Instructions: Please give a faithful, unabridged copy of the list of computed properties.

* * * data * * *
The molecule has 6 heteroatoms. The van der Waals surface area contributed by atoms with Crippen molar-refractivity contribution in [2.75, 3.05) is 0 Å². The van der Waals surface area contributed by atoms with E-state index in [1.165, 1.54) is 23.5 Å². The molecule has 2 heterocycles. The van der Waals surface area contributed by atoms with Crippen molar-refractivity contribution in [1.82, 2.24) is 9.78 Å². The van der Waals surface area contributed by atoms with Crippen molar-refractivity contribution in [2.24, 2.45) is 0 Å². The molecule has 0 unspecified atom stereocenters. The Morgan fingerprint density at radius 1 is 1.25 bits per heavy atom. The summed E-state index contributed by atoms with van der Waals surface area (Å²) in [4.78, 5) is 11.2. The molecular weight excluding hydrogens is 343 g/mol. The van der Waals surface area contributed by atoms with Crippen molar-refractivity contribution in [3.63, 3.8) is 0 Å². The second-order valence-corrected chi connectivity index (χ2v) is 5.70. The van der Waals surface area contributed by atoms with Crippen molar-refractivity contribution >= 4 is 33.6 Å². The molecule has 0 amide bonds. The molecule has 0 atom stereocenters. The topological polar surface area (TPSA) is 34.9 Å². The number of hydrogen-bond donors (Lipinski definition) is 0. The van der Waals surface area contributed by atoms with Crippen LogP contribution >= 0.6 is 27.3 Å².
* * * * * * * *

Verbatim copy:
The molecule has 6 heteroatoms. The van der Waals surface area contributed by atoms with Crippen molar-refractivity contribution in [2.75, 3.05) is 0 Å². The van der Waals surface area contributed by atoms with E-state index in [1.165, 1.54) is 23.5 Å². The molecule has 2 heterocycles. The van der Waals surface area contributed by atoms with Crippen molar-refractivity contribution in [1.82, 2.24) is 9.78 Å². The van der Waals surface area contributed by atoms with Crippen molar-refractivity contribution in [2.24, 2.45) is 0 Å². The molecule has 0 unspecified atom stereocenters. The Morgan fingerprint density at radius 1 is 1.25 bits per heavy atom. The summed E-state index contributed by atoms with van der Waals surface area (Å²) in [4.78, 5) is 11.2. The molecular weight excluding hydrogens is 343 g/mol. The van der Waals surface area contributed by atoms with Crippen molar-refractivity contribution in [3.63, 3.8) is 0 Å². The second-order valence-corrected chi connectivity index (χ2v) is 5.70. The van der Waals surface area contributed by atoms with Crippen molar-refractivity contribution >= 4 is 33.6 Å². The molecule has 0 amide bonds. The molecule has 0 atom stereocenters. The topological polar surface area (TPSA) is 34.9 Å². The number of hydrogen-bond donors (Lipinski definition) is 0. The van der Waals surface area contributed by atoms with Crippen LogP contribution >= 0.6 is 27.3 Å².